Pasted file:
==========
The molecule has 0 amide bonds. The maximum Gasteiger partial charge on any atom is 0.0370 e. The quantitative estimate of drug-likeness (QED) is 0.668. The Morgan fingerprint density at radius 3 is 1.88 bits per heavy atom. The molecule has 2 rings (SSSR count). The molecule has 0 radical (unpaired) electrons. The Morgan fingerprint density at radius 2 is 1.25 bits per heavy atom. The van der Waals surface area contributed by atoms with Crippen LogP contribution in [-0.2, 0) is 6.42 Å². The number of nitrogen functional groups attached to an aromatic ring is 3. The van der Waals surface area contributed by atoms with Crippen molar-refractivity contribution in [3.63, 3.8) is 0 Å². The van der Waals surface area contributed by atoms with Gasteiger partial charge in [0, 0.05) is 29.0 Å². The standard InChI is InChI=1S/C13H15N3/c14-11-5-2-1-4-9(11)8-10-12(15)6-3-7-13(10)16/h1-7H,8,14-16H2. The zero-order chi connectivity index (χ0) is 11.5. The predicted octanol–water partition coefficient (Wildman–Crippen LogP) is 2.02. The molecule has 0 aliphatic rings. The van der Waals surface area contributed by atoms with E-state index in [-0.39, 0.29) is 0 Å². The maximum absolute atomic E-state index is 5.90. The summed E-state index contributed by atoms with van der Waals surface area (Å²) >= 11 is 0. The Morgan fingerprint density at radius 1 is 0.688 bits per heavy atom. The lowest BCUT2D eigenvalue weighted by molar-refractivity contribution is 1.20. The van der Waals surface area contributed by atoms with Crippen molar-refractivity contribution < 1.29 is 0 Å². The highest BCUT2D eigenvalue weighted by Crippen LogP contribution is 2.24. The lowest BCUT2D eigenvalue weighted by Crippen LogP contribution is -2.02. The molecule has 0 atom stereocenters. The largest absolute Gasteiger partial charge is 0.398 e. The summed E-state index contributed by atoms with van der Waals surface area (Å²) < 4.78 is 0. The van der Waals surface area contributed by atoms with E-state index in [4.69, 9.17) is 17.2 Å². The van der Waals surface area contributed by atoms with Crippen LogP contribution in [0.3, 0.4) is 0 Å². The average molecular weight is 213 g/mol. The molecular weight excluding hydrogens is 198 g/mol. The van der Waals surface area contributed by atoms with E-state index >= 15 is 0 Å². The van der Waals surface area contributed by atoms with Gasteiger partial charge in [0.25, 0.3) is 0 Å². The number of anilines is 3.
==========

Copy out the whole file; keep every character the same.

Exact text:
The molecule has 0 amide bonds. The maximum Gasteiger partial charge on any atom is 0.0370 e. The quantitative estimate of drug-likeness (QED) is 0.668. The Morgan fingerprint density at radius 3 is 1.88 bits per heavy atom. The molecule has 2 rings (SSSR count). The molecule has 0 radical (unpaired) electrons. The Morgan fingerprint density at radius 2 is 1.25 bits per heavy atom. The van der Waals surface area contributed by atoms with Crippen LogP contribution in [-0.2, 0) is 6.42 Å². The number of nitrogen functional groups attached to an aromatic ring is 3. The van der Waals surface area contributed by atoms with Crippen molar-refractivity contribution in [3.63, 3.8) is 0 Å². The van der Waals surface area contributed by atoms with Gasteiger partial charge in [0, 0.05) is 29.0 Å². The standard InChI is InChI=1S/C13H15N3/c14-11-5-2-1-4-9(11)8-10-12(15)6-3-7-13(10)16/h1-7H,8,14-16H2. The zero-order chi connectivity index (χ0) is 11.5. The predicted octanol–water partition coefficient (Wildman–Crippen LogP) is 2.02. The molecule has 0 aliphatic rings. The van der Waals surface area contributed by atoms with E-state index in [-0.39, 0.29) is 0 Å². The maximum absolute atomic E-state index is 5.90. The summed E-state index contributed by atoms with van der Waals surface area (Å²) >= 11 is 0. The Morgan fingerprint density at radius 1 is 0.688 bits per heavy atom. The lowest BCUT2D eigenvalue weighted by molar-refractivity contribution is 1.20. The van der Waals surface area contributed by atoms with Crippen molar-refractivity contribution < 1.29 is 0 Å². The highest BCUT2D eigenvalue weighted by Crippen LogP contribution is 2.24. The lowest BCUT2D eigenvalue weighted by Crippen LogP contribution is -2.02. The molecule has 0 atom stereocenters. The largest absolute Gasteiger partial charge is 0.398 e. The summed E-state index contributed by atoms with van der Waals surface area (Å²) < 4.78 is 0. The van der Waals surface area contributed by atoms with E-state index in [4.69, 9.17) is 17.2 Å². The van der Waals surface area contributed by atoms with Crippen LogP contribution in [0.3, 0.4) is 0 Å². The average molecular weight is 213 g/mol. The molecular weight excluding hydrogens is 198 g/mol. The van der Waals surface area contributed by atoms with E-state index >= 15 is 0 Å². The van der Waals surface area contributed by atoms with Gasteiger partial charge in [0.25, 0.3) is 0 Å². The number of anilines is 3.